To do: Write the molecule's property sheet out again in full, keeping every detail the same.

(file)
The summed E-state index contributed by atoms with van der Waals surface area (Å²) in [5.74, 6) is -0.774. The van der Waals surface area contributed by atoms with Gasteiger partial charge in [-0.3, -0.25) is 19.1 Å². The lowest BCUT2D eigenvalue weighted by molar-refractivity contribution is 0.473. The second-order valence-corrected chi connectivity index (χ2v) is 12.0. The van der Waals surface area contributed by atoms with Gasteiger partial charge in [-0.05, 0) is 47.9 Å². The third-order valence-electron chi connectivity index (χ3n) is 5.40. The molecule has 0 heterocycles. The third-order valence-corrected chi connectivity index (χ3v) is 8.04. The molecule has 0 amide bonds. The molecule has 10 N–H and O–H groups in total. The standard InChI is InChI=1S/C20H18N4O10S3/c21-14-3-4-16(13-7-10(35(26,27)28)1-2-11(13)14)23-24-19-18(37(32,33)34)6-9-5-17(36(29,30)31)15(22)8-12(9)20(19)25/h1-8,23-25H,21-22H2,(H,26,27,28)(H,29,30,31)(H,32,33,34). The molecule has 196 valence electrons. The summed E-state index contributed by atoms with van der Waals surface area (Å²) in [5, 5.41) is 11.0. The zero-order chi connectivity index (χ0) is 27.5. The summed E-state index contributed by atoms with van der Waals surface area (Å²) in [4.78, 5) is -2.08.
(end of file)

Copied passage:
The summed E-state index contributed by atoms with van der Waals surface area (Å²) in [5.74, 6) is -0.774. The van der Waals surface area contributed by atoms with Gasteiger partial charge in [-0.3, -0.25) is 19.1 Å². The lowest BCUT2D eigenvalue weighted by molar-refractivity contribution is 0.473. The second-order valence-corrected chi connectivity index (χ2v) is 12.0. The van der Waals surface area contributed by atoms with Gasteiger partial charge in [-0.05, 0) is 47.9 Å². The third-order valence-electron chi connectivity index (χ3n) is 5.40. The molecule has 0 heterocycles. The third-order valence-corrected chi connectivity index (χ3v) is 8.04. The molecule has 0 amide bonds. The molecule has 10 N–H and O–H groups in total. The standard InChI is InChI=1S/C20H18N4O10S3/c21-14-3-4-16(13-7-10(35(26,27)28)1-2-11(13)14)23-24-19-18(37(32,33)34)6-9-5-17(36(29,30)31)15(22)8-12(9)20(19)25/h1-8,23-25H,21-22H2,(H,26,27,28)(H,29,30,31)(H,32,33,34). The molecule has 196 valence electrons. The summed E-state index contributed by atoms with van der Waals surface area (Å²) in [5, 5.41) is 11.0. The zero-order chi connectivity index (χ0) is 27.5. The summed E-state index contributed by atoms with van der Waals surface area (Å²) in [4.78, 5) is -2.08.